I think it’s the renewed emphasis on using really good wood, some of the older whisky they used whatever wood was there and mostly got lucky with the older casks.  Bill Lumsden and Jim McEwan have experimented with wood and finishes and an obsession with making good whisky, and something unique, but not just a gimmick.

It’s good to see a lot of whisky that only went to blending is now being released as a good quality single malts.  In the States we are seeing some Crown Royale being released as a limited edition expression, which came out of something that was derisively called brown vodka, but these whiskies are good.

I love good blends too, and I love good single grain whisky.  I really wanted to bring back a 12yo Strathclyde single grain from Chivas but didn’t make it.  I’d like to do a blind tasting with Haig Club and Cameronbrig and let people understand the difference.

There is a real misnomer and a push, that whisky is being driven by marketing rather than the master distillers, they feel that woman need to be introduced to whisky via a bleached version of whisky, and they are doing women a disservice, if a woman is going to get a whisky then they will get it.

Christina:

Anybody buying into the diluted products are only going to do so for a limited period.  It’s all about education, woman like more information and this is a new concept for the whisky industry, I think pairings etc are likely to have more success if they work with information.

Women in whisky is not a new concept, if you go back over time women made whisky back in Scotland by home brewing as much as men did.

Just how much time do you spend on WhiskyCast and whisky in general a week?

About 60 hours a week, I start on Saturday evening editing and recording the show, and there’s work within the week also.  In reality there isn’t much time that one of us isn’t working on something to do with whisky, we always have our phones, and therefore, we always have access to social media.  We’ve never missed a show, even during times of personal hardship and bereavement.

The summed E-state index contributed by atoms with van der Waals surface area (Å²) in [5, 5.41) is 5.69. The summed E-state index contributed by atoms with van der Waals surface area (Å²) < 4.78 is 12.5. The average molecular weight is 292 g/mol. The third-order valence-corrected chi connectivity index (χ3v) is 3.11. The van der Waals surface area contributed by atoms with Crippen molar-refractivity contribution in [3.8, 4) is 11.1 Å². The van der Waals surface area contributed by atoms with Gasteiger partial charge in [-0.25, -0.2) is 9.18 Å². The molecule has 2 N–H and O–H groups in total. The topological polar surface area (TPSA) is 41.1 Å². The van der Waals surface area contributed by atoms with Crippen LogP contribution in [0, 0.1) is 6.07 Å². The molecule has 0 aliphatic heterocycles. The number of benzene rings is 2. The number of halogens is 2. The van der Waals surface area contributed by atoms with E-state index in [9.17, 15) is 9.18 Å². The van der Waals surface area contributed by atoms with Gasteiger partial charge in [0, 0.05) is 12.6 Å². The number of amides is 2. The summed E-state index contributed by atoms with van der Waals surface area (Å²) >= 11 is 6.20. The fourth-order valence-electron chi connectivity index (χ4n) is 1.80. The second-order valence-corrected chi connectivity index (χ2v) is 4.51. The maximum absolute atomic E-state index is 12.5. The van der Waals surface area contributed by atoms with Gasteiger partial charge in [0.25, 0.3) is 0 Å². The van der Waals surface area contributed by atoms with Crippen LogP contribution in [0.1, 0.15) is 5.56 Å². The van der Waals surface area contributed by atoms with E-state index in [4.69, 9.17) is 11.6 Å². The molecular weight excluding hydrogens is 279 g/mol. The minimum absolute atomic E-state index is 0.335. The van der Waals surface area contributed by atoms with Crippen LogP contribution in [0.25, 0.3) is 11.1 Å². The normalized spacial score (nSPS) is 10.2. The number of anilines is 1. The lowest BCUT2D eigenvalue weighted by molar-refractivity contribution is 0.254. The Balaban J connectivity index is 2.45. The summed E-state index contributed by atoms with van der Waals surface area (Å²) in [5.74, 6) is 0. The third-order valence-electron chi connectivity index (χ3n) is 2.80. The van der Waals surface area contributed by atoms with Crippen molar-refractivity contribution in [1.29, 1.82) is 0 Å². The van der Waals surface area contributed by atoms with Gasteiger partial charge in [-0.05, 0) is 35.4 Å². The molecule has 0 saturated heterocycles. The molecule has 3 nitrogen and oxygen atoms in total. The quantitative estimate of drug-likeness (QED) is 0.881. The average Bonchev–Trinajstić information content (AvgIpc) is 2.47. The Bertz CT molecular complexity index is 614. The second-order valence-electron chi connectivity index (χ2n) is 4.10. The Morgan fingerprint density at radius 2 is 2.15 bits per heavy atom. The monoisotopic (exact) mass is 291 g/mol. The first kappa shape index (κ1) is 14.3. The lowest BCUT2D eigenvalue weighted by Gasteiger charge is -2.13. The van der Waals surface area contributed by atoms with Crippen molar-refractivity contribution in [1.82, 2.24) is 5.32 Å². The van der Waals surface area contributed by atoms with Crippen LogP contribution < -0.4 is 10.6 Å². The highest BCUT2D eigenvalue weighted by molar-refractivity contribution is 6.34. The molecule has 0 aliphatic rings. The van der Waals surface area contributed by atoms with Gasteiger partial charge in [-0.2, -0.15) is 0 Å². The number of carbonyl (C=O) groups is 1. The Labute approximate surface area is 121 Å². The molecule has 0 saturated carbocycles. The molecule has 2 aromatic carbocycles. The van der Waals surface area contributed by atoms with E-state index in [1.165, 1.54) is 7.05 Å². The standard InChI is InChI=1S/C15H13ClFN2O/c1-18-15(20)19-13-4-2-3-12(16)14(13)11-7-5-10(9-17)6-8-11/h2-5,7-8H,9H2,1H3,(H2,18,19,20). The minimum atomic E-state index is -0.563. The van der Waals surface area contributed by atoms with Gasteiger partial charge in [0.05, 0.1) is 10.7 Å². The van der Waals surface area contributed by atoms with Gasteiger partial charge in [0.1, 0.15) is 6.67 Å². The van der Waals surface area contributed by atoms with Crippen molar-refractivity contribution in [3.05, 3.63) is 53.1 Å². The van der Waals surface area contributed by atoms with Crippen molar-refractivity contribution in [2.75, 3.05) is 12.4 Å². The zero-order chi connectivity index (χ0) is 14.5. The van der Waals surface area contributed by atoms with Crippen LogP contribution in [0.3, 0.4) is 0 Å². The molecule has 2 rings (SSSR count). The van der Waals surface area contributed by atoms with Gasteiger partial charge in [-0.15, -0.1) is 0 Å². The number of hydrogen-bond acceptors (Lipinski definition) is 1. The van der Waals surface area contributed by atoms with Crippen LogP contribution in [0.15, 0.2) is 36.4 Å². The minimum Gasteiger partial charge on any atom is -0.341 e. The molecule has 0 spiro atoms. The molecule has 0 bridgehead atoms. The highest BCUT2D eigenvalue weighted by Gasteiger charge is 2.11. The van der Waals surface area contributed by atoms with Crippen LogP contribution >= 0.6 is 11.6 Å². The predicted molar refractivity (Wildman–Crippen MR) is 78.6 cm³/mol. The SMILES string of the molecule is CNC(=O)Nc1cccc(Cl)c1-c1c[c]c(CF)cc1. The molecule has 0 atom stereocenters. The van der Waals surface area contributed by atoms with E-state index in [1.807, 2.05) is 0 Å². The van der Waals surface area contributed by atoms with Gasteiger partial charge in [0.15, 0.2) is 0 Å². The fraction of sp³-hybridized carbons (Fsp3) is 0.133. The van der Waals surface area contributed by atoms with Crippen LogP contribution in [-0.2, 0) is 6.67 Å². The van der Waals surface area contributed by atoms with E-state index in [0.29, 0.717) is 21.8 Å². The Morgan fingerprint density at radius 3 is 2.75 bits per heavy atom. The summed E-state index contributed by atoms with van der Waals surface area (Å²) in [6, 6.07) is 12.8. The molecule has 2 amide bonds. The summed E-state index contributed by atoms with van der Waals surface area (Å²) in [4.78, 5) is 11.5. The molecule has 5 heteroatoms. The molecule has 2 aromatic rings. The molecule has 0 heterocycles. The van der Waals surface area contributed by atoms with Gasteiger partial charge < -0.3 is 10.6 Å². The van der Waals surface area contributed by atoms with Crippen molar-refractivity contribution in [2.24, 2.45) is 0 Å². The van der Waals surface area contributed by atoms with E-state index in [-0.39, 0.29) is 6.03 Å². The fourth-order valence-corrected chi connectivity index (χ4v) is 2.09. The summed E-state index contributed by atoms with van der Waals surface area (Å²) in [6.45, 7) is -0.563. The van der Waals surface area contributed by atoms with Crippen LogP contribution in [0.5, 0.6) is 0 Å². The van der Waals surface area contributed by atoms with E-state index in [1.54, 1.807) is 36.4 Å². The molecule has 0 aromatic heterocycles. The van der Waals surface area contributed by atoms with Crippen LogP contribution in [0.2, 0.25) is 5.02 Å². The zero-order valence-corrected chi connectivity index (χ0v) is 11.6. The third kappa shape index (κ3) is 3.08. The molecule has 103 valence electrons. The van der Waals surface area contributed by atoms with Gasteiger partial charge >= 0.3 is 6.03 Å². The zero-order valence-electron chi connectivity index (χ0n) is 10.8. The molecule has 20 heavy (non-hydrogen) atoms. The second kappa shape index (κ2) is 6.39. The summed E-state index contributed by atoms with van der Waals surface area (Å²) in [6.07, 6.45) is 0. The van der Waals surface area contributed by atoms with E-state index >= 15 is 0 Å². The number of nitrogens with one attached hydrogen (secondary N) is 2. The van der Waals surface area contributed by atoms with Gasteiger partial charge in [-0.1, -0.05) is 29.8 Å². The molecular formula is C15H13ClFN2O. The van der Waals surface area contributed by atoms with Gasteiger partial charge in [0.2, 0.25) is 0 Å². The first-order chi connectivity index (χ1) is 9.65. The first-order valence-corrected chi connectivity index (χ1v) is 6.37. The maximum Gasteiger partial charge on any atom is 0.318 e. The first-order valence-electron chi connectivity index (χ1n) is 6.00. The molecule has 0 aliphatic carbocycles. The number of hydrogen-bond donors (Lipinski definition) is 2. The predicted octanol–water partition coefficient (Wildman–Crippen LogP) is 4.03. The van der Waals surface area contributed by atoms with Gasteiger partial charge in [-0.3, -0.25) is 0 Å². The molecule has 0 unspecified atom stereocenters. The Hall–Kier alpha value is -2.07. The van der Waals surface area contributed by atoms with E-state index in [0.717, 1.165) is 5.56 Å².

How hard do you find striking the right work/life balance?

We have great flexibility and that’s a gift and that’s made it work for us, we can move our personal and professional lives around our schedule.  There’s only about a two hour period in the house when somebody isn’t awake, time can be so fluid.  I don’t always travel so I can undertake chores around the house and then fit my work around that.  September is always a busy month, and it can be tough sometimes, as we don’t see much of each other, one year we only saw each other for about 48hours.  Last April we only saw each other for three days, but we have the rest of the time where we can spend a lot of time together.  Travelling can take a toll, but the payoff is so great that it transcends being a problem.

What inspires you to keep working so hard?

The people, the emails from listeners, when I’m at a whisky festival and people stop and thank me for the work we’ve put in and what we’ve taught them.  A listener once took the time to write an email when his father had passed away, and the email was so poignant, as it explained how he and his dad had bonded over whisky.

We know it really means something to people and that it’s forging a real community.  We made a best friend, via an email from someone in Philadelphia, he invited me to a whisky tasting in his house and he said that he would really love me to be there.  Through that he has become a good friend and a business advisor.

Christina:

When any of the community members email us and ask to get in touch then we invite them over and pour them anything we have.  That’s lead to great conversations and friendships.

 We are happy to open our home and share what we have, it’s our way of thanking them for being part of our community.

Do you have a favourite moment, or a moment that will always stand out since WhiskyCast started?

Christina:

From a personal point of view I think the one that was an argument between us, and it was the argument when I said that it if Mark wanted to continue doing this, it had to change, it had to evolve and become a business and Mark tried to fight against it, but it was when we realised it had to go from hobby to business, this was a career and to be more successful we had to use all of our talents together.  I knew this because I saw some emails from people that let us know they were listening and the community wanted WhiskyCast to grow.